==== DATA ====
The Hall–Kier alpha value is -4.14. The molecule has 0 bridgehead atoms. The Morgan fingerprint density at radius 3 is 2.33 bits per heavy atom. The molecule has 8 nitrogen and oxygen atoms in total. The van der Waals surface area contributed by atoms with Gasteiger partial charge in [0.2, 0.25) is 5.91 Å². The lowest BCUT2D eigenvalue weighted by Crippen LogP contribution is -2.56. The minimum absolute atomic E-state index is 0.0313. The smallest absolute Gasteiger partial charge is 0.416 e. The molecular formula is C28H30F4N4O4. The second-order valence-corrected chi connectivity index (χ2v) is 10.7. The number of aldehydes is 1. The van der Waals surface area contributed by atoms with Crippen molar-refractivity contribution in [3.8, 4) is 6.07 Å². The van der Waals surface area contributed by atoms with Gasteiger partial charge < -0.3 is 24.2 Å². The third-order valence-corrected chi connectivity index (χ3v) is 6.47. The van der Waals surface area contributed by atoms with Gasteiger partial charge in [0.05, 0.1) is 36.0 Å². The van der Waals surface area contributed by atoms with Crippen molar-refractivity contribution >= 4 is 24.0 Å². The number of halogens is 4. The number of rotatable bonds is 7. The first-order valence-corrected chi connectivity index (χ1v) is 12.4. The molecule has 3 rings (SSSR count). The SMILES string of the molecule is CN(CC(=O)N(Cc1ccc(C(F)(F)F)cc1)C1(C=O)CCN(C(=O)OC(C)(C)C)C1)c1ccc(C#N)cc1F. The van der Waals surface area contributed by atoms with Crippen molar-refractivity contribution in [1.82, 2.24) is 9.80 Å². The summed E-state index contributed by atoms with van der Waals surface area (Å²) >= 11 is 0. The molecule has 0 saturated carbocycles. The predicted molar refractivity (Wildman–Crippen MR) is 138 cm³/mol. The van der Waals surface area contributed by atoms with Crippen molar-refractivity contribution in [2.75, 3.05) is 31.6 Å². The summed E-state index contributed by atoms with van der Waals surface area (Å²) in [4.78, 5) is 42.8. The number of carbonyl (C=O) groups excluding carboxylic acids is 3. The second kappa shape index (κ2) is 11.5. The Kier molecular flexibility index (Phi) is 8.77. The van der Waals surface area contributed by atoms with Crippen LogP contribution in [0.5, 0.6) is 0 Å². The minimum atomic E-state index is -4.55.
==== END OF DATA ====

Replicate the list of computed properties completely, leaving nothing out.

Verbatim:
The Hall–Kier alpha value is -4.14. The molecule has 0 bridgehead atoms. The Morgan fingerprint density at radius 3 is 2.33 bits per heavy atom. The molecule has 8 nitrogen and oxygen atoms in total. The van der Waals surface area contributed by atoms with Gasteiger partial charge in [0.2, 0.25) is 5.91 Å². The lowest BCUT2D eigenvalue weighted by Crippen LogP contribution is -2.56. The minimum absolute atomic E-state index is 0.0313. The smallest absolute Gasteiger partial charge is 0.416 e. The molecular formula is C28H30F4N4O4. The second-order valence-corrected chi connectivity index (χ2v) is 10.7. The number of aldehydes is 1. The van der Waals surface area contributed by atoms with Crippen molar-refractivity contribution in [3.8, 4) is 6.07 Å². The van der Waals surface area contributed by atoms with Gasteiger partial charge < -0.3 is 24.2 Å². The third-order valence-corrected chi connectivity index (χ3v) is 6.47. The van der Waals surface area contributed by atoms with Gasteiger partial charge in [0.05, 0.1) is 36.0 Å². The van der Waals surface area contributed by atoms with Crippen molar-refractivity contribution >= 4 is 24.0 Å². The number of halogens is 4. The number of rotatable bonds is 7. The first-order valence-corrected chi connectivity index (χ1v) is 12.4. The molecule has 3 rings (SSSR count). The SMILES string of the molecule is CN(CC(=O)N(Cc1ccc(C(F)(F)F)cc1)C1(C=O)CCN(C(=O)OC(C)(C)C)C1)c1ccc(C#N)cc1F. The van der Waals surface area contributed by atoms with Crippen molar-refractivity contribution in [1.82, 2.24) is 9.80 Å². The summed E-state index contributed by atoms with van der Waals surface area (Å²) >= 11 is 0. The molecule has 0 saturated carbocycles. The predicted molar refractivity (Wildman–Crippen MR) is 138 cm³/mol. The van der Waals surface area contributed by atoms with Crippen molar-refractivity contribution in [2.75, 3.05) is 31.6 Å². The summed E-state index contributed by atoms with van der Waals surface area (Å²) in [4.78, 5) is 42.8. The number of carbonyl (C=O) groups excluding carboxylic acids is 3. The second kappa shape index (κ2) is 11.5. The Kier molecular flexibility index (Phi) is 8.77. The van der Waals surface area contributed by atoms with Crippen LogP contribution in [0.5, 0.6) is 0 Å². The minimum atomic E-state index is -4.55.